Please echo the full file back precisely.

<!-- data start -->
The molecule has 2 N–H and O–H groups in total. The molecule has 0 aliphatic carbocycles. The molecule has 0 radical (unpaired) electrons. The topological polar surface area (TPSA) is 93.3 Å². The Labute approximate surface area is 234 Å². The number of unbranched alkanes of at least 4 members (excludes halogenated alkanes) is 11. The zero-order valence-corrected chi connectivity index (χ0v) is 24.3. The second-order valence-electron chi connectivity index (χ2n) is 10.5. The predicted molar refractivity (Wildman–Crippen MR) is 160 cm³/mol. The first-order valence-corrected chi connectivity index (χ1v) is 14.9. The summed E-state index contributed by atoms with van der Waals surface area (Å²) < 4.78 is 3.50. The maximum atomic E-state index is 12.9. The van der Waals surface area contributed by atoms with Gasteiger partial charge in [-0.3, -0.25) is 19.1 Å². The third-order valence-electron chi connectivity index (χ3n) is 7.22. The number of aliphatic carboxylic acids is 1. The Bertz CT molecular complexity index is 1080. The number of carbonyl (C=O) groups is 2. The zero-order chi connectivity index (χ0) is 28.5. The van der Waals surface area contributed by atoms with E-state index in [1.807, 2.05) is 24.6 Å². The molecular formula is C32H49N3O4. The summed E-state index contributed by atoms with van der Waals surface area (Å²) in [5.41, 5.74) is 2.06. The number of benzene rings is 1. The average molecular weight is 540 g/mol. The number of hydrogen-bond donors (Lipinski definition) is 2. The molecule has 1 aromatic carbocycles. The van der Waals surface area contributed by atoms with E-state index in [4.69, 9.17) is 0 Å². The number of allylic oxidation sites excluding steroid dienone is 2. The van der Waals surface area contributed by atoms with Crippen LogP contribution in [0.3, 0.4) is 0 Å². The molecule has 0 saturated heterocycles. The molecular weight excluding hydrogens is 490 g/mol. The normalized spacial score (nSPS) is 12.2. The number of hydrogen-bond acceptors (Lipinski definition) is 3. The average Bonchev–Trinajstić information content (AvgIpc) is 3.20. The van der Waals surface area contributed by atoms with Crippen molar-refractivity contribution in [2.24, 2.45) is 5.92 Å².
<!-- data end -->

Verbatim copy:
The molecule has 2 N–H and O–H groups in total. The molecule has 0 aliphatic carbocycles. The molecule has 0 radical (unpaired) electrons. The topological polar surface area (TPSA) is 93.3 Å². The Labute approximate surface area is 234 Å². The number of unbranched alkanes of at least 4 members (excludes halogenated alkanes) is 11. The zero-order valence-corrected chi connectivity index (χ0v) is 24.3. The second-order valence-electron chi connectivity index (χ2n) is 10.5. The predicted molar refractivity (Wildman–Crippen MR) is 160 cm³/mol. The first-order valence-corrected chi connectivity index (χ1v) is 14.9. The summed E-state index contributed by atoms with van der Waals surface area (Å²) < 4.78 is 3.50. The maximum atomic E-state index is 12.9. The van der Waals surface area contributed by atoms with Gasteiger partial charge in [-0.3, -0.25) is 19.1 Å². The third-order valence-electron chi connectivity index (χ3n) is 7.22. The number of aliphatic carboxylic acids is 1. The Bertz CT molecular complexity index is 1080. The number of carbonyl (C=O) groups is 2. The zero-order chi connectivity index (χ0) is 28.5. The van der Waals surface area contributed by atoms with E-state index in [1.807, 2.05) is 24.6 Å². The molecular formula is C32H49N3O4. The summed E-state index contributed by atoms with van der Waals surface area (Å²) in [5.41, 5.74) is 2.06. The number of benzene rings is 1. The average molecular weight is 540 g/mol. The number of hydrogen-bond donors (Lipinski definition) is 2. The molecule has 1 aromatic carbocycles. The van der Waals surface area contributed by atoms with E-state index in [4.69, 9.17) is 0 Å². The number of allylic oxidation sites excluding steroid dienone is 2. The van der Waals surface area contributed by atoms with Crippen LogP contribution in [0.3, 0.4) is 0 Å². The molecule has 0 saturated heterocycles. The molecular weight excluding hydrogens is 490 g/mol. The normalized spacial score (nSPS) is 12.2. The number of hydrogen-bond acceptors (Lipinski definition) is 3. The average Bonchev–Trinajstić information content (AvgIpc) is 3.20. The van der Waals surface area contributed by atoms with Crippen molar-refractivity contribution in [2.24, 2.45) is 5.92 Å².